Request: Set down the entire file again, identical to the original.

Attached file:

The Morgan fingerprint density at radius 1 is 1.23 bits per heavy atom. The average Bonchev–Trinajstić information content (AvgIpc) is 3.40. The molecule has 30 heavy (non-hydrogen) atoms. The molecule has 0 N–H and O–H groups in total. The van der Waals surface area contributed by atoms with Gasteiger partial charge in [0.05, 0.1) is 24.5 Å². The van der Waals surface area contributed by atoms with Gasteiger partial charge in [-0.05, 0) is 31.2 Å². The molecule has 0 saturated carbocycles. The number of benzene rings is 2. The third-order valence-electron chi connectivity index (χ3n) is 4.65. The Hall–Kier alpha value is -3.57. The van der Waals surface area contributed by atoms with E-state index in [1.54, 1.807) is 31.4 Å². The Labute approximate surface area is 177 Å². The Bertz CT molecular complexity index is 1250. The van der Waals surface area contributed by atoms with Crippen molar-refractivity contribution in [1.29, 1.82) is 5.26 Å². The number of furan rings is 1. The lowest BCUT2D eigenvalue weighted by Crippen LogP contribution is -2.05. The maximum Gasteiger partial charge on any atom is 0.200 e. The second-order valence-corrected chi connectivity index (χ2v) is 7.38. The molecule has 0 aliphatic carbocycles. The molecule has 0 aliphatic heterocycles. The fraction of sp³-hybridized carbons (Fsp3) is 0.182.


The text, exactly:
The Morgan fingerprint density at radius 1 is 1.23 bits per heavy atom. The average Bonchev–Trinajstić information content (AvgIpc) is 3.40. The molecule has 30 heavy (non-hydrogen) atoms. The molecule has 0 N–H and O–H groups in total. The van der Waals surface area contributed by atoms with Gasteiger partial charge in [0.05, 0.1) is 24.5 Å². The van der Waals surface area contributed by atoms with Gasteiger partial charge in [-0.05, 0) is 31.2 Å². The molecule has 0 saturated carbocycles. The number of benzene rings is 2. The third-order valence-electron chi connectivity index (χ3n) is 4.65. The Hall–Kier alpha value is -3.57. The van der Waals surface area contributed by atoms with E-state index in [1.54, 1.807) is 31.4 Å². The Labute approximate surface area is 177 Å². The Bertz CT molecular complexity index is 1250. The van der Waals surface area contributed by atoms with Crippen molar-refractivity contribution in [1.29, 1.82) is 5.26 Å². The number of furan rings is 1. The lowest BCUT2D eigenvalue weighted by Crippen LogP contribution is -2.05. The maximum Gasteiger partial charge on any atom is 0.200 e. The second-order valence-corrected chi connectivity index (χ2v) is 7.38. The molecule has 0 aliphatic carbocycles. The molecule has 0 aliphatic heterocycles. The fraction of sp³-hybridized carbons (Fsp3) is 0.182.